Enabling a person with Panic Anxiety/Depression, Highly Sensitive disorders

by Doris
(Cleveland)

I am the mother of a 50 year old daughter who has issues with depression, panic-anxiety disorder and is a highly sensitive person. We began living together 7 years ago, after her sister and nephew could no longer take her "moods." At the time I was living in another city, they were having so much trouble that I moved back to the city where they were and bought a house for me and the daughter who has these issues (for the sake of this story I will call her Christina).

I have suffered at her hands for these 7 years, and I know that I have picked up the pieces when needed, instead of allowing her to do it. She cannot keep a job -- there is always something wrong with it or with someone on the job, changes jobs often, some of the time -- no job.

When things are going well with her, she's loving and a nice person. But at the times that she's in a bad mood, all hell breaks loose and I too am the brunt of her anger. She will throw things, slam doors, etc. and talk really bad to me. I am sick and tired, but cannot seem to get the strength to move out and leave her to herself. I know that she is ill, and as her mother find it difficult to leave her to herself.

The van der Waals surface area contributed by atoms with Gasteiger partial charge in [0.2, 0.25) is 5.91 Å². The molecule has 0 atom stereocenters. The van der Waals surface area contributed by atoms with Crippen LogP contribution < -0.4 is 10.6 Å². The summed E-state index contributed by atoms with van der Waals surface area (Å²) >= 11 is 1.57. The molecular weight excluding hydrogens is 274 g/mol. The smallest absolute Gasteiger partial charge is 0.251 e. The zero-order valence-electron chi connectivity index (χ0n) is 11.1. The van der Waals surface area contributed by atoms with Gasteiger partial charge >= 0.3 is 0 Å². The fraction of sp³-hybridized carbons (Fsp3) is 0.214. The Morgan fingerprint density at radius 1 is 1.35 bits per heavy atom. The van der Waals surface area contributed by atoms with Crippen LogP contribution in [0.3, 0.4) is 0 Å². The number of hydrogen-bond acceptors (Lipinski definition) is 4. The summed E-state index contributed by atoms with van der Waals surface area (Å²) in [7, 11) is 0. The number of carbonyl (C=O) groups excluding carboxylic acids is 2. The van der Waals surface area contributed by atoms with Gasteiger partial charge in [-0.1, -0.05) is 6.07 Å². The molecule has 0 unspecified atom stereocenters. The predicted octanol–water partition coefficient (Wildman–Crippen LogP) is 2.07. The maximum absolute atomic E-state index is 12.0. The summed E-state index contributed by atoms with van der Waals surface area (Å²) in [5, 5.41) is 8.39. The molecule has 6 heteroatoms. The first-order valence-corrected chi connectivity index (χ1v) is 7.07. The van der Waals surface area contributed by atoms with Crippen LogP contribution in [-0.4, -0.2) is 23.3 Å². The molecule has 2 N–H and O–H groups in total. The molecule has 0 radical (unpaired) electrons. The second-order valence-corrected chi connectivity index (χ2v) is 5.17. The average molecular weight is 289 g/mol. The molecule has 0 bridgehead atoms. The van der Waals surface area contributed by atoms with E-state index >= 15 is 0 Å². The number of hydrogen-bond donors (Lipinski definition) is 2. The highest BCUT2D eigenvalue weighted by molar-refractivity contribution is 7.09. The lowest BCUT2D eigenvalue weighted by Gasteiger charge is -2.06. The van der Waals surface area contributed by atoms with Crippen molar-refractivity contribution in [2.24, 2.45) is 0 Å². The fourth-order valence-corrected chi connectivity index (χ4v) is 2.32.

She sees a therapist sometime, but not often enough due to lack of health insurance. I too, see a therapist some time. There are times I see one on a regular basis. I have applied for a seniors apt and it will be available within the next 6 months. I want to move, but have trouble fluctuating between "she needs me" and "I need to let her be." If anyone else can relate to this or has some advice, please respond.

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Jul 22, 2013
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i need help
by: Anonymous

my 36 yrs. old son is so alone. he has smoked pot since he was about 12 yrs old. he has a brother o yr. younger, this son has moved on with his life and left me with chris. he has no friends, he does work but evenings and weekends he just sits on the couch. I moved out of his apt. because it was breaking my heart to see how much 0f life he has missed. now I cry all the time knowing he is there alone. I have always helped him financially. he is a kind person. he will say he does not mind being alone. why is it killing me?